Okay, so I haven’t blogged here in awhile. It’s difficult to keep up with so many social networking options. But it’s time to fire up this blog again, as it will soon be linked to the national SCBWI blog. What? Yes. So here’s some very cool news: Lee Wind, “Captain” of the National SCBWI Team Blog, has invited me to join his team. My assignment will be to cover the upcoming New York conference. And if that goes well, I’ll return later in the summer to cover the LA conference. It’s my understanding that for awhile, the posts will link up from here, and then move to the national blog on the days of the conference. So tune in!
Devas T. Rants and RavesThe Blog of Children's Book Author-Illustrator Don Tate
I am pleased to announce that I am the recipient of an SCBWI Launch Grant Award. The award provides two grants of $2,000 each to an author or illustrator, to be used to promote an upcoming book. As a recipient, the award will make it possible to launch my forthcoming book, POET: THE REMARKABLE STORY OF GEORGE MOSES HORTON OF CHAPEL HILL (Peachtree, fall 2015), in North Carolina, right in the community where George Moses Horton once lived. The award will also allow me to take the book on tour with author Kelly Starling Lyons. The tour, tentatively entitled “Freedom Tour: Celebrating 150 Years of Emancipation and Reconstruction,” could include stops in places such as the National Underground Railroad Freedom Center (OH), the National Civil War Museums (PA), the Schomburg Center for Research in Black Culture (NYC), others. Plans are under way.
POET: THE REMARKABLE STORY OF GEORGE MOSES HORTON OF CHAPEL HILL, tells the inspiring story of George Moses Horton, a young cow-boy who was enslaved on a N.C. farm, who taught himself how to read and later became the first African American to publish a book in the south.
In addition, two other books that I illustrated will be included in the tour: THE AMAZING AGE OF JOHN ROY LYNCH (Eerdmans, spring 2015), written by Chris Barton, and HOPE’S GIFT (Penguin), written by Kelly Starling Lyons. ELLEN’S BROOM, by Kelly Starling Lyons, will also join the tour.
Thank you to the SCBWI for helping to make these plans possible. And, thank you, SCBWI, for supporting diversity! POET can also be classified as a diverse title. Industry-wide, there has been a lot of talk lately about the need for more diverse books. But talk is cheap. Money is what encourages change. The SCBWI Launch Award will allow me to launch my book on a national level, especially within communities of color.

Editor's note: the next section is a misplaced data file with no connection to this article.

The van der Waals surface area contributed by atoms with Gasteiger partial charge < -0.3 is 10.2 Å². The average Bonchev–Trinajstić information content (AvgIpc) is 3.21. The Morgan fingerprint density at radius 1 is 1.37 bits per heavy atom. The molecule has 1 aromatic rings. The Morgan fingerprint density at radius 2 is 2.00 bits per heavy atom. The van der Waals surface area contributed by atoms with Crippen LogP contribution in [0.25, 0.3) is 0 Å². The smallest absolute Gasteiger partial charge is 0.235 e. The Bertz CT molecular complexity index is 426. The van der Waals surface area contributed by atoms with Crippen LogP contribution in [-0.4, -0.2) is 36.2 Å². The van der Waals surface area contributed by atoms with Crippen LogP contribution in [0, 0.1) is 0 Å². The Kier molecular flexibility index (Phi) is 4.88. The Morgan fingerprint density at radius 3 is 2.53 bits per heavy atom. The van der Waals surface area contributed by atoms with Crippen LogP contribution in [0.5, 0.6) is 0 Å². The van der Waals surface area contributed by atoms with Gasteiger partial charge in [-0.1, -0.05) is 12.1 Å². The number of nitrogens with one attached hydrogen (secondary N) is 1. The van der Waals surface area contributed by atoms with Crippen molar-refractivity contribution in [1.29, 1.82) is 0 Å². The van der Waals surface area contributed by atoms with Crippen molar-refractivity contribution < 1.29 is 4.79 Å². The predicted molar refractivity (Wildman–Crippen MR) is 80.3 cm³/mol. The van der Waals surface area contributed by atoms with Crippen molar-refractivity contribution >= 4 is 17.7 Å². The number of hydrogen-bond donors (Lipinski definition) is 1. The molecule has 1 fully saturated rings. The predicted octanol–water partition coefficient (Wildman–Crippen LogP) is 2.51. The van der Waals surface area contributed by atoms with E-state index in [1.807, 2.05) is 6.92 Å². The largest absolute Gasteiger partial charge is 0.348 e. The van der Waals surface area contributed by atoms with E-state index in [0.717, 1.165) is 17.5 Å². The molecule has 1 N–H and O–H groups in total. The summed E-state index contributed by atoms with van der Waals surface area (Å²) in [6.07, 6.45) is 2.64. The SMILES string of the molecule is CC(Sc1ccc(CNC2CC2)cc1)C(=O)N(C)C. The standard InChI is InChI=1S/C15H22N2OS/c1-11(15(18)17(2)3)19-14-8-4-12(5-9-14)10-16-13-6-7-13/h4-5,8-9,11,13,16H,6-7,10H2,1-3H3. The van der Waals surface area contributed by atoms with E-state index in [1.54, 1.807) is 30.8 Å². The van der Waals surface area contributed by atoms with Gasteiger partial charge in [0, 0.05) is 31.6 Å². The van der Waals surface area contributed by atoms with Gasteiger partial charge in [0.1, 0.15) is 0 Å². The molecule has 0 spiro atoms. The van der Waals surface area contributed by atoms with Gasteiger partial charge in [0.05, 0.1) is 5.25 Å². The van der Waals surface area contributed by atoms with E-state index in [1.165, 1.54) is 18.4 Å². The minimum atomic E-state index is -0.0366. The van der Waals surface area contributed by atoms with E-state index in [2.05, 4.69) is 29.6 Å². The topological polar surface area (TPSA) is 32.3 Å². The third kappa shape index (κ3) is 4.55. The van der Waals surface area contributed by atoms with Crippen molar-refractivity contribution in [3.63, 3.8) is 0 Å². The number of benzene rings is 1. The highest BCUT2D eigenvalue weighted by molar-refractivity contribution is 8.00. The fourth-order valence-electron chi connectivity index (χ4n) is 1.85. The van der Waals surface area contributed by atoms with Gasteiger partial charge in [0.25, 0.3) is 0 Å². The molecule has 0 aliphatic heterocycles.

I flew in late on Friday and had the pleasure to hang out with author-illustrator Arree Chung (NINJA!) We met in Paris, dined over crepes, and then he shared artwork with me from some of his upcoming books. What a treat!
On Saturday, anticipating a long, draining day ahead, I fueled up with an hour of power yoga in my hotel room, and then I zapped myself right over to the convention center. First I signed IT JES’ HAPPENED: WHEN BILL TRAYLOR STARTED TO DRAW (Lee & Low), as well as a few older L&L titles, including SUMMER SUN RISIN’ and BLACK ALL AROUND. Believe it or not, two years after this book published, this was my first signing with Lee & Low, so this was especially meaningful. And guess what, Lee and Low possessed the hottest commodity at the conference: #WeNeedDiverseBooks bling!
Next I signed THE CART THAT CARRIED MARTIN with my publisher, Charlesbridge. I was especially excited to meet my editor, Yolanda Scott. I’ve worked with Yolanda on two books, DUKE ELLINGTON’S NUTCRACKER SUITE, and THE CART, but this was our first face-to-face meeting.
That evening, I hopped a cab over to a Paris ballroom, where I had the pleasure of attending LET OUR REJOICING RISE! A celebration of 45 years of the Coretta Scott King award. The panel discussion was moderated by none other than Andrea Pinkney. Panelists, including Patricia McKissak, Theodore Taylor, Nikki Grimes, Rita Williams-Garcia, Bryan Collier, and Kadir Nelson, fielded questions such as: Are the Coretta Scott King Awards still relevant and necessary? The answers were resounding, and unanimous: Yes!
Prior to the discussion was a reception for past winners. I was dumbfounded to find myself in the mix of Christopher Paul Curtis, Jacqueline Woodson, Bryan Collier, Kadir Nelson, Nikki Grimes, Rita Williams-Garcia, in addition to others like Frank Morrison, Jan Spivey Gilchrist, Christian Robinson. And leave it to me to greet everyone with cheese stuck in my newly grown beard. Doofus.
Sunday morning was the Coretta Scott King Awards breakfast. The most touching moment was when Patricia McKissak accepted the Virginia Hamilton Lifetime Achievement award, her three son’s at her side. She gave a heartwarming, emotional — and funny! — speech. And then it was off to sign my iRead posters!
One thing I have forgotten to talk about here, is that I am the 2015 iRead artist . That afternoon, I signed posters to enthusiastic librarians. The highlight: my mother-in-law, who lives in Vegas, fought her way into the convention center and came to my signing. Very sweet.